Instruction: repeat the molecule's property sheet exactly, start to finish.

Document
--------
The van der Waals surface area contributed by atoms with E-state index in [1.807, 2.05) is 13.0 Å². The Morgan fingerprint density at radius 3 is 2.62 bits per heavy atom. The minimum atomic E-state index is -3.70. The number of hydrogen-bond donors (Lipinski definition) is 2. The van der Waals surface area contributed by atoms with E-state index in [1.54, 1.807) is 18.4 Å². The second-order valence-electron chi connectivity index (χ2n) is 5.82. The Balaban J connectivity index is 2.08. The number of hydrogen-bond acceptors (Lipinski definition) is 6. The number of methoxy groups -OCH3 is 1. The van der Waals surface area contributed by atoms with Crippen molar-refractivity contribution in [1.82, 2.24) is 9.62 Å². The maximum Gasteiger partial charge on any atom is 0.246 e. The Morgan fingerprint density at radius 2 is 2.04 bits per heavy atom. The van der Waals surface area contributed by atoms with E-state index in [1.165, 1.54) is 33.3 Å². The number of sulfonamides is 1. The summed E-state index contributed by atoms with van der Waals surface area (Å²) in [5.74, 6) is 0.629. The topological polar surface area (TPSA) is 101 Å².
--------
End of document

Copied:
The van der Waals surface area contributed by atoms with E-state index in [1.807, 2.05) is 13.0 Å². The Morgan fingerprint density at radius 3 is 2.62 bits per heavy atom. The minimum atomic E-state index is -3.70. The number of hydrogen-bond donors (Lipinski definition) is 2. The van der Waals surface area contributed by atoms with E-state index in [1.54, 1.807) is 18.4 Å². The second-order valence-electron chi connectivity index (χ2n) is 5.82. The Balaban J connectivity index is 2.08. The number of hydrogen-bond acceptors (Lipinski definition) is 6. The number of methoxy groups -OCH3 is 1. The van der Waals surface area contributed by atoms with Crippen molar-refractivity contribution in [1.82, 2.24) is 9.62 Å². The maximum Gasteiger partial charge on any atom is 0.246 e. The Morgan fingerprint density at radius 2 is 2.04 bits per heavy atom. The van der Waals surface area contributed by atoms with E-state index in [1.165, 1.54) is 33.3 Å². The number of sulfonamides is 1. The summed E-state index contributed by atoms with van der Waals surface area (Å²) in [5.74, 6) is 0.629. The topological polar surface area (TPSA) is 101 Å².